Hard News by Russell Brown

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Hard News: The Greens' pretty good new drug policy

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  • Dennis Frank, in reply to andin,

    It was a broad generalisation: most of those are mostly true. The thing about playing the fool is that the play is most socially effective along the fine line that divides truly foolish behaviour from that which makes people think and invokes insights into what's going on at a deeper level.

    So that was the ancient archetype. Rulers employed fools to entertain their courts, but the courtiers (and sometimes the rulers) were often taken aback by the cutting edge evident in the social commentary uttered by the fool. The archetype danced the fool on the edge between life & death: the fool died when he cut too hard with his words. That's why comedians got too scared to do political satire after the '70s: media owners don't like criticism of themselves or their political reps.

    The prankster story made Tom Wolfe famous because it was avante garde in content, and people always want that leading-edge excitement. If Kesey had been clueless, word-of-mouth would not have snowballed sales. As for Leary, one wouldn't expect an academic to have a sense of humour - but he was right about the crucial effect of the setting of a trip. Dunno that acronym but I always take Titralac pills to eliminate indigestion fast (from any chemist)...

    New Zealand • Since Jun 2016 • 292 posts Report

  • andin,

    Just In Case You Were Wondering why im on the internet late.
    Fools are the best. theres a Fool tarot card.
    Its a tradition the west needs badly.
    a few egos need to be deflated at present

    raglan • Since Mar 2007 • 1891 posts Report

  • Dennis Frank, in reply to andin,

    There is indeed. The reason I didn't mention it is because it represents a different archetype, that the word fool also was applied to. The tarot fool represents everyman, starting out out the road of life. Young men are so naive they often make fools of themselves by accident, eh? Then there's also many who deliberately play the fool.

    I recall the tarot picture of that fool as a young guy with his swag tied to a stick over his shoulder. I never used the system myself, but my second wife did a reading for a prominent Auckland criminal lawyer friend in the '70s, predicting something ominous about to happen to him. Next day, his baby child died of heat exhaustion while locked in a car with windows up (they were living in Queensland). Spooked my wife so much she never did another tarot reading again!

    New Zealand • Since Jun 2016 • 292 posts Report

  • Katharine Moody,

    Watched Druglawed recently and wondered why we can’t just declassify cannabis as a class B and C drug and bring it under food safety regulations for those that want to develop OTC remedies and/or other product formulations. It’s a herb with medicinal properties, after all. I just keep thinking about Suzanne Aubert and figure surely we can develop various OTC products appropriately formulated for a myriad of uses.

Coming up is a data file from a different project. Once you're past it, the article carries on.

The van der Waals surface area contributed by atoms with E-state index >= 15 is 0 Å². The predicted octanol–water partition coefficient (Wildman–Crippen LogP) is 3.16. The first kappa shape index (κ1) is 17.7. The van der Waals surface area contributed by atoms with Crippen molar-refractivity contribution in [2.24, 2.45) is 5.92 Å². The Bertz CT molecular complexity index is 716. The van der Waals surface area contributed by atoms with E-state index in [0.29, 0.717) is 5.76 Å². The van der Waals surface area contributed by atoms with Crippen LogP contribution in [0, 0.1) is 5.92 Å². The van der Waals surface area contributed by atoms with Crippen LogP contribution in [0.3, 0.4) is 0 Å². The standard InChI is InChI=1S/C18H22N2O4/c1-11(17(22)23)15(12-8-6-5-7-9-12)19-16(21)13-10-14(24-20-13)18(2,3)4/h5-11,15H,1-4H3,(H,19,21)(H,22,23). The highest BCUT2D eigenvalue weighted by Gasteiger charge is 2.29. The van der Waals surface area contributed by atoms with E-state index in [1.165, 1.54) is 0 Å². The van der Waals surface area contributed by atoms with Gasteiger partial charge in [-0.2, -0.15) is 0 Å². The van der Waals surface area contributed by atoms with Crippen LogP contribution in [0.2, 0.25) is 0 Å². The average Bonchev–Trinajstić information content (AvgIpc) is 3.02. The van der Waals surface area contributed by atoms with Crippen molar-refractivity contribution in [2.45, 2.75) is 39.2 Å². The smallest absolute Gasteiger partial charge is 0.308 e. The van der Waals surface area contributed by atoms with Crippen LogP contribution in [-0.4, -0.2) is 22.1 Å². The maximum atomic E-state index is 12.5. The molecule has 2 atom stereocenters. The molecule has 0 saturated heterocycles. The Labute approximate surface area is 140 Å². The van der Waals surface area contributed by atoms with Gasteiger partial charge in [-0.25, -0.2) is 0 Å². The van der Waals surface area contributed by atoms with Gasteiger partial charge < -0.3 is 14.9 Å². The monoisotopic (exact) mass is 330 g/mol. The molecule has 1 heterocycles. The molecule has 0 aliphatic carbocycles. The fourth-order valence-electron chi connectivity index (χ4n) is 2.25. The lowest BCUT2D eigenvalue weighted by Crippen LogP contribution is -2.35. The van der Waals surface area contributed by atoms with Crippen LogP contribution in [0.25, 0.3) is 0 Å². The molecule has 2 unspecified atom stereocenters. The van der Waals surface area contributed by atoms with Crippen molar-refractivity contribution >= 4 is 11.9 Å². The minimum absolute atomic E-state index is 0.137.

Glue and petrol are likely more potentially harmful with respect to those who migrate toward them as mind altering substances. Treat that sort of abuse as the health problem it is. Trust parents to parent their children appropriately where pot is concerned – and let the State get stuck into the real killer – alcohol.

    Real evidence-based drug policy in NZ that doesn’t shout out major alcohol reform – to my mind – isn’t real evidence-based drug policy.

    Wellington • Since Sep 2014 • 798 posts Report

  • mildgreens, in reply to Katharine Moody,

    Labour made provision for Class D, (Restricted Substances Regulations 2008). National was never going to live with it as it meant cannabis law reform. Dunne compliantly threw it out with the deliberate curve ball, PSA with animal testing!

    Class D was never found wanting... indeed David Nutt called them 'the best drug laws in the world' and when pressed as to the suitability for placing cannabis within it...emphatic ' absolutely! '


    christchurch • Since Nov 2007 • 14 posts Report

  • Scott Michael Savidge,

    Let it snow! This is the best kind of drug education...


    Since Nov 2006 • 6 posts Report

  • Sacha, in reply to Dennis Frank,

    That's why comedians got too scared to do political satire after the '70s: media owners don't like criticism of themselves or their political reps.

    NZ copyright law lacks protection for satire or parody, unlike in the US.

    Once commercial imperatives and behaviours arrived with multi-broadcaster competition, no chance this nation would get another McPhail and Gadsby or a Jon Stewart. Still needs fixing. Gareth Hughes from the Green Party has drafted a bill ..

    Ak • Since May 2008 • 19745 posts Report

  • Katharine Moody, in reply to mildgreens,

    Interesting, didn't know that. Gee, I am so looking forward to NZ being done with Dunne in 2017.

    Wellington • Since Sep 2014 • 798 posts Report

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